Textkit Logo

Impersonal Verbs

Here's where you can discuss all things Ancient Greek. Use this board to ask questions about grammar, discuss learning strategies, get translation help and more!

Impersonal Verbs

Postby treesliveinforrests » Tue Mar 05, 2013 3:10 am

Hi all,

I'm just working through Mastronarde's Introduction to Attic Greek and wanted to clear something up for myself.

He gives a word, ἀνάγκη, saying that it can be function with ἐστί as an impersonal verb that takes either a dat. of reference or acc. object + infinitive to complete its meaning (so this question would also apply to other impersonal constructions that meet this criterion).

So basically I would just like to clarify this, do both,

διά τὸν πρὸς τοὺς βάρβαρους πολέμον ἀνάγκη τοῖς πολίτοις πάσχειν

and

διά τὸν πρὸς τοὺς βάρβαρους πολέμον ἀνάγκη τοῦς πολίτους πάσχειν

have essentially the same meaning, only in the first, τοῖς πολίτοις is a dative of reference that modifies ἀνάγκη ἐστί and in the second, τοῦς πολίτους is the subject of the infinitive πάσχειν?

Could one do the same thing with the impersonal verb ἐξέστι?

ἐξέστι τοῖς ἀνθρώποις μὴ ἀποθνῄσκειν.

ἐξέστι τοὺς άνθτρώπους μὴ ἀποθνῄσκειν.

Additionally, some of the of the impersonal verbs that he gives, such as δεῖ can only take acc. + inf, whereas δοκεῖ can only take dat. + inf., and πρέπει can take both. Why is this so?

Forgive me for any errors I've made or if this question is in any way confusing. I'm still only a few months in with this Ancient Greek thing.
treesliveinforrests
Textkit Neophyte
 
Posts: 5
Joined: Sun Mar 03, 2013 12:54 am

Re: Impersonal Verbs

Postby Markos » Tue Mar 05, 2013 7:15 pm

χαῖρε.

I would say that the accusative and the dative with impersonal verbs have the same meaning. There is interchange in the NT manuscripts between the dative and accusative with ἔξεστιν, for example Mk 2:26. Perhaps this is part of the overall loss of the dative which drops out altogether in Modern Greek.
Markos
Textkit Zealot
 
Posts: 1382
Joined: Sun Jun 21, 2009 8:07 pm
Location: Colorado

Re: Impersonal Verbs

Postby treesliveinforrests » Tue Mar 05, 2013 9:22 pm

Hi Markos,

Thank you very much for your response. It makes sense to me that they would have the same meaning, but then I'm also wondering why Mastronarde gives certain impersonal verbs as only being completed with dat. + inf., others acc. + inf., and finally others that can take both. Is it just something that needs to be remembered along with the verb, or is there some reasoning that can be applied.
treesliveinforrests
Textkit Neophyte
 
Posts: 5
Joined: Sun Mar 03, 2013 12:54 am

Re: Impersonal Verbs

Postby Markos » Tue Mar 05, 2013 11:28 pm

Is it just something that needs to be remembered along with the verb, or is there some reasoning that can be applied.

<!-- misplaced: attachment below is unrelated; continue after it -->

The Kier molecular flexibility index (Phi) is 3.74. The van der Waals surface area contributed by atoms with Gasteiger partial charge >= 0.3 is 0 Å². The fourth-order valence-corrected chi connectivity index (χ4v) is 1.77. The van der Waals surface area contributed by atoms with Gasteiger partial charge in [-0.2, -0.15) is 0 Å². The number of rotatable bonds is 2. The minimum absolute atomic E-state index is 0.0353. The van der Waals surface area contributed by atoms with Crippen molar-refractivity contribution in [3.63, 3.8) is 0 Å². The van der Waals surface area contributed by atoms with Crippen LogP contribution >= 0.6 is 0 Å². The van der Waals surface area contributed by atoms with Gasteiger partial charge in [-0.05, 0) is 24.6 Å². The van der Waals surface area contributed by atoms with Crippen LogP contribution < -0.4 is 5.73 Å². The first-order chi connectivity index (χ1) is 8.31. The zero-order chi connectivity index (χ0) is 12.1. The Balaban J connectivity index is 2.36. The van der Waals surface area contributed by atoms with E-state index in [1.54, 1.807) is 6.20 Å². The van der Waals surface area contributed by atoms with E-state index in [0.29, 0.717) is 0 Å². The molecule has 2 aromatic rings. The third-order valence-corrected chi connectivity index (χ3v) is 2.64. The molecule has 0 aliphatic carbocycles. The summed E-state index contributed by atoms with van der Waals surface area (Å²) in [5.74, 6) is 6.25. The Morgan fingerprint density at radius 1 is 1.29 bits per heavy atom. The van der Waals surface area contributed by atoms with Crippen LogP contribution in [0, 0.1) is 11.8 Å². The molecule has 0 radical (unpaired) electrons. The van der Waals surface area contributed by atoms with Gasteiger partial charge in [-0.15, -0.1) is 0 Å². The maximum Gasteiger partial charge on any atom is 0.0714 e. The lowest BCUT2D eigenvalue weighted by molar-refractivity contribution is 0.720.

Hi, again.

That's a good question.

In English we say "It behooves a scholar to weigh all the evidence" but "It is fitting FOR a scholar to weigh all the evidence" and "It is incumbent ON a scholar to weigh all the evidence" but "it is required OF a scholar THAT he weigh all the evidence." They all mean MORE OR LESS the same thing, and any difference in meaning is so fine that no two fluent English speakers will agree on precisely how and why they differ. I suppose some reasoning or rule or historical development could be brought in to explain the differences.

But here is the thing, I don't know what the rule is and I don't really care. I have used and understood all these expressions without every thinking about the rules. Almost everyone attains perfect fluency in their native language without every analyzing it except in the broadest strokes, and those who analyze their native tongue more deeply do not become better readers or writers. Analysis, that is, has no connection to fluency in English and I don't see why it would in Greek.

So, yes, there may be reasoning behind why the dative here and why the accusative there. If knowing this reasoning would help me understand Greek better I would want to know it.

ἴθι πολλὰ χαίρων!
Markos
Textkit Zealot
 
Posts: 1382
Joined: Sun Jun 21, 2009 8:07 pm
Location: Colorado

Re: Impersonal Verbs

Postby treesliveinforrests » Wed Mar 06, 2013 1:04 am

Thank you, Markos. Those certainly are some wise words.

I guess that I'm maybe looking at these rules in too fine of detail, rather than just working to understand the meaning of the Greek phrase.
treesliveinforrests
Textkit Neophyte
 
Posts: 5
Joined: Sun Mar 03, 2013 12:54 am

Re: Impersonal Verbs

Postby pster » Wed Mar 06, 2013 11:01 am

For future reference, I am the resident Mastronarde expert. If you give page numbers I will always reply.
User avatar
pster
Textkit Zealot
 
Posts: 1069
Joined: Wed Oct 07, 2009 3:05 am

Re: Impersonal Verbs

Postby treesliveinforrests » Wed Mar 06, 2013 6:07 pm

Thanks, pster. I'll definitely keep that in mind.
treesliveinforrests
Textkit Neophyte
 
Posts: 5
Joined: Sun Mar 03, 2013 12:54 am


Return to Learning Greek

Who is online

Users browsing this forum: Google Adsense [Bot], Yahoo [Bot] and 58 guests